Rousseau: The First Discourse on Inequality

Rousseau begins his Discourses on Inequality by stating he is examining the question of man – quid sit homo – that eternal question that is at the bedrock of philosophy.  Chronologically, Rousseau wrote the Discourses before the Social Contract, but the two works complement one another and should be read together.  Within the Discourses Rousseau’s attacks include Aristotle, natural philosophy, Grotius, Hobbes, and … Continue reading Rousseau: The First Discourse on Inequality

God, Humanism, and the Wilderness

In this essay of mine, published at Front Porch Republic (where I occasionally write), I reflect on the role of the Wilderness in inculcating a spirit of humanism, humbleness, and fruitio Dei and the Wilderness' relationship to proper philosophical conservatism (spiritualism, naturalism, and communitarianism). What makes the Wilderness a conservative value is what it represents … Continue reading God, Humanism, and the Wilderness

Machiavelli’s “The Prince,” Part III

In finishing the last chapters of Machiavelli’s most famous work, The Prince, we will tie up loose ends and come to an understanding of what Machiavelli was saying in his work and what Machiavelli was not saying in his work.  To review, up to this point Machiavelli’s Prince is about “practical advice” on new princes who have risen … Continue reading Machiavelli’s “The Prince,” Part III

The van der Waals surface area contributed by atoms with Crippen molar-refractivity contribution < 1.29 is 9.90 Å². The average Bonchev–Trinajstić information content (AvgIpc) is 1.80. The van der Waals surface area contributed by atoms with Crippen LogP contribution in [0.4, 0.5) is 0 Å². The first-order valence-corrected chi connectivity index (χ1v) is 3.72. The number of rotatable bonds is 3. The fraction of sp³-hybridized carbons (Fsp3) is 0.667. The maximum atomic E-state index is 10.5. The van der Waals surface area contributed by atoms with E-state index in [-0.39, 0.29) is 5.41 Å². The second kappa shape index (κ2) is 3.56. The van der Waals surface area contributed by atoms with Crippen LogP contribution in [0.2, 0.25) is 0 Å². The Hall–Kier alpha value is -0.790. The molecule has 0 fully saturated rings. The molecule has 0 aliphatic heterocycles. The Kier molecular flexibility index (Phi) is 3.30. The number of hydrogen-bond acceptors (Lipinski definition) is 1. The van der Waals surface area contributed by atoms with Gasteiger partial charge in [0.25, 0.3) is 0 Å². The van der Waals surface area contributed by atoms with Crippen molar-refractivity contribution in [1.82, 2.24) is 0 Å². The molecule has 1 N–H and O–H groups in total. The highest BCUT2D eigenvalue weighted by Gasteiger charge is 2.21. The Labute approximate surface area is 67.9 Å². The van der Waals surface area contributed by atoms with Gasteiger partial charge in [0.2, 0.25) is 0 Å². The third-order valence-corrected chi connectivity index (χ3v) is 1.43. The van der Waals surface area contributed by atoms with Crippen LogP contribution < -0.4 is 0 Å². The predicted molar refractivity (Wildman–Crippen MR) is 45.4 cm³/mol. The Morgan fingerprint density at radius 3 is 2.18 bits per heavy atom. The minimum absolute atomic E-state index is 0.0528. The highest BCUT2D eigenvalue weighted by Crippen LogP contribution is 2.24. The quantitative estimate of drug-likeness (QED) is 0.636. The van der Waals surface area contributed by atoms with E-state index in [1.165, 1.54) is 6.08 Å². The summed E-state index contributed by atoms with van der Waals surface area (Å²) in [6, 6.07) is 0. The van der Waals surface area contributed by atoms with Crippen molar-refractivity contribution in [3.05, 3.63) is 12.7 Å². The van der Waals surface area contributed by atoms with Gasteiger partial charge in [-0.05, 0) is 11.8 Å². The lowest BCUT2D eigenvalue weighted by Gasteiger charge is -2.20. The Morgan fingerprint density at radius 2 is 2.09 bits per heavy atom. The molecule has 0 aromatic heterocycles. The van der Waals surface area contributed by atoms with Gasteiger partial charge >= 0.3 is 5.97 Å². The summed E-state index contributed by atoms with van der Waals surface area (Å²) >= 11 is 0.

Machiavelli’s “The Prince,” Part I

Niccolò Machiavelli is a pivotal transitional figure in the history of Western philosophy and political thought.  His most famous work is The Prince, but his more important work in the Discourses on Livy.  Both are meant to be read together and together The Prince and Discourses are a full treatise on Machiavelli’s theory of the State.  The Prince, however, has had a … Continue reading Machiavelli’s “The Prince,” Part I

Simone de Beauvoir: “The Woman Destroyed”

The third story of Simone de Beauvoir’s The Woman Destroyed, aptly titled “The Woman Destroyed,” puts to poetic-diary story the essence of Beauvoir’s existential and Marxian feminism.  Through the course of the entries we learn that the narrator, Monique, is trapped madly in love with a bourgeois careerist man – “the serious man” – Maurice.  Their relationship, if … Continue reading Simone de Beauvoir: “The Woman Destroyed”